News Feature | October 9, 2015

New Jersey Turns To Oysters For Pollution Help

Sara Jerome

By Sara Jerome,

New Jersey residents may order up another round of oysters. The state is considering the possibility of allying with these tiny creatures in the fight against water pollution.

“New Jersey wants another year to decide one of its most intractable environmental issues: whether to allow experimental oyster colonies in polluted areas to see if they can help clean the waterways. The research is designed to see if re-establishing oysters in areas like the Raritan Bay can help improve water quality by using their natural filtering techniques.,” CTV News reported.

New Jersey has tried this avenue in the past, but policymakers suspended the research five years ago because poachers were stealing the oysters and selling them, which could be dangerous for those who wind up with research oysters on their plates.

“The bad publicity from an outbreak of oyster-related illness could devastate New Jersey's $800 million shellfish industry,” the report said.

In September, the state came closer to a decision on this issue.

“The state Senate passed a bill last week that would give the New Jersey Department of Environmental Protection another year to issue regulations for experimental oyster plots. It also would require the permit holders to certify that the shellfish beds are not visible or easily accessible to the public,” the report said.

DEP spokesman Bob Considine said safety is a top priority. "Our goal is to provide clearer standards for the shellfish industry to keep it vibrant while also ensuring health and safety are protected," he said.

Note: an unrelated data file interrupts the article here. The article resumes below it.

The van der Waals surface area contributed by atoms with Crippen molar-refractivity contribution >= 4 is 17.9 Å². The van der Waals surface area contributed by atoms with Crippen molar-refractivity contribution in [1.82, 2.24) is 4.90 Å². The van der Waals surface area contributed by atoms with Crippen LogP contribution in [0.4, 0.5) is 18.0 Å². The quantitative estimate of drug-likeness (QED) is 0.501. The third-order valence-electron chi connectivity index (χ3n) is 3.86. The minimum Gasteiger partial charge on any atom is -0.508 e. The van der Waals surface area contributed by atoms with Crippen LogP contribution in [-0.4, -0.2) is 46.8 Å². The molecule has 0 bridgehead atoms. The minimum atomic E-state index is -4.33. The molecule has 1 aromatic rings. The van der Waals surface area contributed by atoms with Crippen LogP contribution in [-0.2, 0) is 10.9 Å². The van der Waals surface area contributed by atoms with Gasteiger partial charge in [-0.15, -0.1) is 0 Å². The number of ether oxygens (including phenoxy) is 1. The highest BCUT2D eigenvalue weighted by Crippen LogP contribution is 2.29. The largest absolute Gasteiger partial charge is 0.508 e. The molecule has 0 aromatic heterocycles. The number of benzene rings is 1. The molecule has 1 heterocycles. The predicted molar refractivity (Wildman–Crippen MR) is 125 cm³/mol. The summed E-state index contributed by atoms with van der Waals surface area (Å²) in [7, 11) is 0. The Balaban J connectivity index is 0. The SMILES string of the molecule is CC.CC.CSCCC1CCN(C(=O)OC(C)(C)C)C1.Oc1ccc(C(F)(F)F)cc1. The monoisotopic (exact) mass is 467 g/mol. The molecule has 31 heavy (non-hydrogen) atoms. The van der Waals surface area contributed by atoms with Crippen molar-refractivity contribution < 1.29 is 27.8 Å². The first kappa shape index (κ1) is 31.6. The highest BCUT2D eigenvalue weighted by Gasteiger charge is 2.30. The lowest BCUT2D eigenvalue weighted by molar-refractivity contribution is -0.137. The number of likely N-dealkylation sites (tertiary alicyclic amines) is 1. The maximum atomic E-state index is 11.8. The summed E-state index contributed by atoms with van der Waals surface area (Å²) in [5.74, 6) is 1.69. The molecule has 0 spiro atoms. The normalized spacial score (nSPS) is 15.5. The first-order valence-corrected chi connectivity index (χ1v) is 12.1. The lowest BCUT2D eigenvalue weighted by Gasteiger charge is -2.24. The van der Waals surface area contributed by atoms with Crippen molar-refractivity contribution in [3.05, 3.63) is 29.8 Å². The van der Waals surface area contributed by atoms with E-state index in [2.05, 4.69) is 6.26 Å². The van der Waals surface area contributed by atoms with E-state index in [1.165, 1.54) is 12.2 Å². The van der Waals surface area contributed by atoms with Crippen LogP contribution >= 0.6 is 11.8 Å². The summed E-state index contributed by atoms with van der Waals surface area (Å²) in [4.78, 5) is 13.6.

How do oysters clean up the waterways? Discovery News explained: “These useful creatures serve as tiny water filtration systems, constantly sieving the water around them in their hunt for a meal of bacteria or microscopic algae known as phytoplankton. As they filter water, the bivalves' tissues absorb some of the chemicals and pathogens that are present — things like herbicides, pharmaceuticals and flame retardants.”

That said, there is only so much the tiny creatures can do. “While oysters are known to be one of nature’s best natural filters, new research suggests there are limits to how much pollution they can clean up. In fact, some of the nation’s estuaries are so overwhelmed with excess fertilizer that it would take more oysters than the bays can hold in order to purify the water,” The Huntsville Times reported.

For similar stories, visit Water Online’s Source Water Contamination Solutions Center.